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Posts Tagged ‘process’

Generally, under today’s environmental laws, certain kinds of projects have to do an environmental review (Like an EIS). Other kinds of projects can be exempted. The BP oil spill at Deepwater Horizon has been a sobering reminder of why these kinds of environmental reviews and exemptions are so critical. (Can you believe THIS was exempted from EIS?)

Today, DLNR is proposing a “wild laundry list” of EIS exemptions for DLNR-managed lands, from building new roads to chemical herbicides. That’s 57 pages (fifty-seven!) of exemptions. Yeesh. We are asking the Office of Environmental Quality and Control (OEQC) to send DLNR back to the drawing board. If you or your organization is interested in participating in a group letter to OEQC or just want to know more about this issue, please contact Marti at marti@kahea.org by Friday morning.

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From Evan, law school student and Legal Fellow from the Center for Excellence in Native Hawaiian Law working on staff with KAHEA this summer:

Was thrown into the deep waters of the 1,200 page Papahanaumokuakea Draft Monument Management Plan for the Northwestern Hawaiian Islands this summer. It’s given me a unique opportunity to observe the workings of this “public” process. I’ve worked with experts in reviewing the plan, and attended several of the public hearings set up by the State/Federal Co-Trustee agencies. My observation: It is a recipe for disaster to take two years of closed door processes, package it into 4 very thick volumes and then expect the public at large to comment in any detail about what the plan entails.
700 pages of the 1,200 page plan
(This is what 700 pages of the 1,200 page plan looks like. Erm, fun.)

I first attended the hearing at the Department of the Interior in Washington D.C. (the only hearing held outside our lovely archipelago). I was quickly made aware of the fact that I would be the only person offering public testimony. So much for the public in this public hearing.

After giving an impassioned 20 minute explanation of KAHEAʻs overarching concerns, I was flooded with a steady stream of “How do you do’s?” and “Can we get a copy of your testimony?” from interested national NGO’s and congressional staffers. I was glad for the opportunity to get the word out on our key concerns, despite the dismal showing of public engagement.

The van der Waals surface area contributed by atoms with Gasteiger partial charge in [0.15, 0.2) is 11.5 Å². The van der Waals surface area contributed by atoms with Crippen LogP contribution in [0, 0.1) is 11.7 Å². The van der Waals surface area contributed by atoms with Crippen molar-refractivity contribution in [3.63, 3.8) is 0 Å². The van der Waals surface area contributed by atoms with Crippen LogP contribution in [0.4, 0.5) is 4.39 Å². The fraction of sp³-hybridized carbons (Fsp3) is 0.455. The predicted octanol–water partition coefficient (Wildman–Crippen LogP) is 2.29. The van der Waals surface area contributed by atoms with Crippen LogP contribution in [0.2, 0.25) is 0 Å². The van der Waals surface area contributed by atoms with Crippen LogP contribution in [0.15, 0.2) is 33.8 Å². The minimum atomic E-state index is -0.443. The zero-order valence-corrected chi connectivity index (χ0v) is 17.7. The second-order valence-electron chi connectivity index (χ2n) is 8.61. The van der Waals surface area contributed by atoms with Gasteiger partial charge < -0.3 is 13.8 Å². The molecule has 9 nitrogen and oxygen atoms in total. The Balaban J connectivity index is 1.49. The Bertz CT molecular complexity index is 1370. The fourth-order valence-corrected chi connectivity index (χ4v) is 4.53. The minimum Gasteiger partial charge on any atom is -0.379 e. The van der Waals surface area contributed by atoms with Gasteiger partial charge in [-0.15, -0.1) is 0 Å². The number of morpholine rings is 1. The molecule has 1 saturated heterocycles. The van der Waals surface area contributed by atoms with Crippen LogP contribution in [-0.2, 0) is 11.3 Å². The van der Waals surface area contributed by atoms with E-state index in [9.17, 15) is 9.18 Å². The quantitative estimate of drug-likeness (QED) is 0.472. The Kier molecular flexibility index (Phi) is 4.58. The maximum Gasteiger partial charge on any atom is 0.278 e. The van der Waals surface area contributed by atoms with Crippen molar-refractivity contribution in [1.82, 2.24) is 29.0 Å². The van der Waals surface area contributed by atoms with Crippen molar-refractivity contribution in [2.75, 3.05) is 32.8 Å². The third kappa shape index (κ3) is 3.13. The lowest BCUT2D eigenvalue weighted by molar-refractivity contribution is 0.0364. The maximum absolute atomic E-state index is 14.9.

The next chance I had to attend was the final night of the Federal/State Co-Trustee Island Summer Hearings Tour 2008. From all accounts, the crowd of about 60 at the Japanese Cultural Center in Moilili was by far the largest of any of the meetings. The format was a little different from D.C. and to be honest, quite unlike anything I had ever witnessed before. After a formal introduction to the Monument (same as D.C.), was an open discussion with Monument staff who were broken into 6 tables that synchronized with 6 priority management needs from the plan. It had an element of “spoon-feeding” to it, and considering that many had come to supply public testimony, made things run a little later than they may have otherwise. Nonetheless, I found this segue to be a nice opportunity to bring some of my major gripes with the plan directly to the folks who had put it together.

Over the course of this experience, I have been amazed at the bizarre nature of this top-down “public” process.

When asked: “Why was the citizen’s advisory council removed from the plan?”

A rep responded: “Actually, we do want one. We left it out because we wanted to see what the public would come up with during the review period.”

I’d suggest that a proper, engaged public process wouldn’t have waited until the review period to see what the “the public would come up with.” It all reminded me of the hide the ball game my law professors sometimes like to play. Except this is not law school. Why intentionally leave something as important as public oversight and advisory committees out of the plan, on purpose? Something as important as the Monument surely deserves better!

All told, the nine public meetings yielded about 250 total attendees and 70 testifiers. Not exactly up to par with the 100,000+ comments that helped create the Monument. Essentially, there was very little public at in these public meetings.

It is the job of the government managers to engage the public in this process–to bring the place and the process to the people. The length of time since the Co-Trustees have seen daylight, coupled with the sheer magnitude of the plan are likely culprits for this erosion of public engagement. I simply cannot accept that after previous outpourings of energy, suddenly nobody cares enough about this place to speak out. Another likely reality involves the seventy five day open period for submitting comments, which is rapidly coming to a close on July 8th. Compared to the two years it took countless full time staff to develop the plan, 75 days is simply too short a time to garner the effective and real public involvement needed to protect this special place.

This is one of the truly intact Hawaiian reef ecosystems left on earth–precious cultural and natural heritage that deserves our attention and voices. You can learn more about problems with the current plan, and how to ask for a better process and more time to get the “public” involved at: www.kahea.org.

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